Gates says Air Force must step up effort in Iraq, Afghanistan

The Baltimore Sun

WASHINGTON -- Defense Secretary Robert M. Gates said yesterday that U.S. military services are not doing enough to support soldiers in Iraq and Afghanistan, singling out the Air Force for adapting too slowly to the new enemies on those battlefields.

In unusually harsh public criticism, Gates said his attempts to get the Pentagon to help commanders more quickly on the ground have been "like pulling teeth," and he blamed military leaders who are "stuck in old ways of doing business."

He said he was particularly upset with the military's failure to get more unmanned spy planes into the air over the two war zones - primarily an Air Force responsibility. While the number of drones has doubled in recent months, Gates has set up a task force to push for even more.

"We can do and we should do more to meet the needs of men and women fighting in the current conflicts while their outcome may still be in doubt," Gates said. "Our services are still not moving aggressively in wartime to provide resources needed now on the battlefield."

The criticism comes in the midst of a tense period for Gates and the Air Force. The Defense secretary has fought a series of increasingly acrimonious internal battles against the Air Force leadership, who have pushed for dozens of new F-22 fighter planes and resisted more drone deployments. In doing so, the Air Force has failed to focus its energies on the wars at hand, Gates has charged.

The Air Force Association, an independent advocacy group made up largely of retired Air Force officials, issued a statement shortly after Gates' remarks insisting that the service has pushed to get more drones to war zones. Association officials said they concluded Gates "was referring to the Army" in his criticisms.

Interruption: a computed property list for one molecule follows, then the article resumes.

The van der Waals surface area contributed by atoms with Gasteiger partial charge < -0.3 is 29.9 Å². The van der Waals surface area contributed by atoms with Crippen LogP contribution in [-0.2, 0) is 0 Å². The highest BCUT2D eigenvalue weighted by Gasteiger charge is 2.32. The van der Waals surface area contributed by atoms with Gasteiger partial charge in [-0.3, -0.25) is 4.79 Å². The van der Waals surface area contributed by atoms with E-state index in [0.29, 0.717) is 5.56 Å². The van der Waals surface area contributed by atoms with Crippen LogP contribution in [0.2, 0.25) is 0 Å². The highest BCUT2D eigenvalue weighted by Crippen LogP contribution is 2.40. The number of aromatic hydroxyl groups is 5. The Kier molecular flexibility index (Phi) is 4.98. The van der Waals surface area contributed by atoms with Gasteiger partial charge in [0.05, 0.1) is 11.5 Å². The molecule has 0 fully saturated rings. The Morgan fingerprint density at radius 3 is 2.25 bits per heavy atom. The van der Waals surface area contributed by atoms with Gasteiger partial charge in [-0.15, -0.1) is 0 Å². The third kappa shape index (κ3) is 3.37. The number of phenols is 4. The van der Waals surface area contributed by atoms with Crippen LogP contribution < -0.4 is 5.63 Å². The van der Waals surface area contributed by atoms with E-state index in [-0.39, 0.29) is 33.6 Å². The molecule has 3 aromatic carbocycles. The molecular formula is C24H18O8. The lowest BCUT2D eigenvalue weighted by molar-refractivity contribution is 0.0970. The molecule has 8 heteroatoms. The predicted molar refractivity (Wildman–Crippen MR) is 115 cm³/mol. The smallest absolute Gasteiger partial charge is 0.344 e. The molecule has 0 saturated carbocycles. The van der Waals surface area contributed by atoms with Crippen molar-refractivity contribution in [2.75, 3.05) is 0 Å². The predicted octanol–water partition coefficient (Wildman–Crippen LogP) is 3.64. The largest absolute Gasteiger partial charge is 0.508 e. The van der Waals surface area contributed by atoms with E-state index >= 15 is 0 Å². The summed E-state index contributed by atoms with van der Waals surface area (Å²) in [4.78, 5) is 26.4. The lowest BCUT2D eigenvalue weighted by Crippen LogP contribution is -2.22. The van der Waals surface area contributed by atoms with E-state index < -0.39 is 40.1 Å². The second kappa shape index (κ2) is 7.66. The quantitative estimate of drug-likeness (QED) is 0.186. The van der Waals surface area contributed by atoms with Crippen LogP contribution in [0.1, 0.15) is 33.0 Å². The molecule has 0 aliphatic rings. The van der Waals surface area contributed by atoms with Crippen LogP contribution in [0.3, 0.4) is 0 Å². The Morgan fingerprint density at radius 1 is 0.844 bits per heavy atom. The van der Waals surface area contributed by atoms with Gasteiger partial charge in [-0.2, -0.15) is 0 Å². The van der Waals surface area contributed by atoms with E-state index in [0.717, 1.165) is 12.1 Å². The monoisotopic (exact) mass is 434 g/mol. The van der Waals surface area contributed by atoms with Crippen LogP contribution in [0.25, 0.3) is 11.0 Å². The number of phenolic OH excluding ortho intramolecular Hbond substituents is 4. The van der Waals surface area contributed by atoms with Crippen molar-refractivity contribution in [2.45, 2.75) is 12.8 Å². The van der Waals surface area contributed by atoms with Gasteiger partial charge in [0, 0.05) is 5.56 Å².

"I don't think he's got a lot of airmen advising him on things," retired Air Force Lt. Gen. Michael M. Dunn, the association's president, said in an interview. "This would be in a lot worse shape if the Air Force hadn't gotten out ahead of it, because you can't produce something overnight."

Gates has voiced concern in the past that the Pentagon he inherited in 2006 was not on what he called a "war footing" and has chided other military services. He criticized the Army for its failure to send mine-resistant armored vehicles to combat zones and for its lapses at Walter Reed Medical Center.

Geoff Morrell, the Pentagon press secretary, said Gates' complaints over unmanned drones were aimed at all services that deploy the aircraft, which includes the Army. "The Air Force is not immune from criticism, but it certainly isn't alone in criticism," Morrell said.

But by delivering the rebuff in a speech at Maxwell Air Force Base in central Alabama - home to the Air Force's premier war college - Gates sent a clear message to that branch of the military and turned what had been a fight behind closed doors into a very public dispute.

The remarks also raised the stakes in the dispute, signaling that Gates considers the Air Force's efforts to be inadequate.

To meet Gates' demands, the Air Force has ordered pilots who operate drones to remain in current assignments and have activated all Air National Guard units that fly the aircraft.

The task force Gates officially set up Friday to deal with the issue is to come up with plans to deploy new reconnaissance planes every month for the next four months, according to officials who spoke on condition of anonymity when describing the group's internal tasking orders.

Gates also lauded steps by the Air Force to assist in combat. Air evacuations of wounded soldiers have helped increase survival rates, and airmen serve in Iraq and Afghanistan as heads of reconstruction teams and transport convoys, he said.

But addressing young Air Force officers in the audience, Gates said they must become unconventional thinkers, challenging the military establishment.

Peter Spiegel writes for the Los Angeles Times.

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